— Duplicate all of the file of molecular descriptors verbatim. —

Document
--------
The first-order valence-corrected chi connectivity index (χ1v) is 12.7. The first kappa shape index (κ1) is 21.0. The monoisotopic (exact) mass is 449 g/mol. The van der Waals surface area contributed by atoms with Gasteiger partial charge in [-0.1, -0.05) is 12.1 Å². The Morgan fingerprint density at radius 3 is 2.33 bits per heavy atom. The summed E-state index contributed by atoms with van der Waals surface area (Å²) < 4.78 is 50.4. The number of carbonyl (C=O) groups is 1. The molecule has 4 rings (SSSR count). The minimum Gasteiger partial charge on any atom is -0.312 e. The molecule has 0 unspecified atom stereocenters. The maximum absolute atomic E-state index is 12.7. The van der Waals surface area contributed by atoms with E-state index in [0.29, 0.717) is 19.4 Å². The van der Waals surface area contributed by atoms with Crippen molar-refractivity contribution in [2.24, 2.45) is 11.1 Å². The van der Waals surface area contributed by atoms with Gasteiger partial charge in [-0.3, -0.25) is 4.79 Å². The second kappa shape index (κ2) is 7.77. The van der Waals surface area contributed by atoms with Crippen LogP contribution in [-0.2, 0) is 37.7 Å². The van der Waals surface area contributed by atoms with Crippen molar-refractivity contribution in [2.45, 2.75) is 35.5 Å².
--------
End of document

The first-order valence-corrected chi connectivity index (χ1v) is 12.7. The first kappa shape index (κ1) is 21.0. The monoisotopic (exact) mass is 449 g/mol. The van der Waals surface area contributed by atoms with Gasteiger partial charge in [-0.1, -0.05) is 12.1 Å². The Morgan fingerprint density at radius 3 is 2.33 bits per heavy atom. The summed E-state index contributed by atoms with van der Waals surface area (Å²) < 4.78 is 50.4. The number of carbonyl (C=O) groups is 1. The molecule has 4 rings (SSSR count). The minimum Gasteiger partial charge on any atom is -0.312 e. The molecule has 0 unspecified atom stereocenters. The maximum absolute atomic E-state index is 12.7. The van der Waals surface area contributed by atoms with E-state index in [0.29, 0.717) is 19.4 Å². The van der Waals surface area contributed by atoms with Crippen molar-refractivity contribution in [2.24, 2.45) is 11.1 Å². The van der Waals surface area contributed by atoms with Gasteiger partial charge in [-0.3, -0.25) is 4.79 Å². The second kappa shape index (κ2) is 7.77. The van der Waals surface area contributed by atoms with Crippen LogP contribution in [-0.2, 0) is 37.7 Å². The van der Waals surface area contributed by atoms with Crippen molar-refractivity contribution in [2.45, 2.75) is 35.5 Å².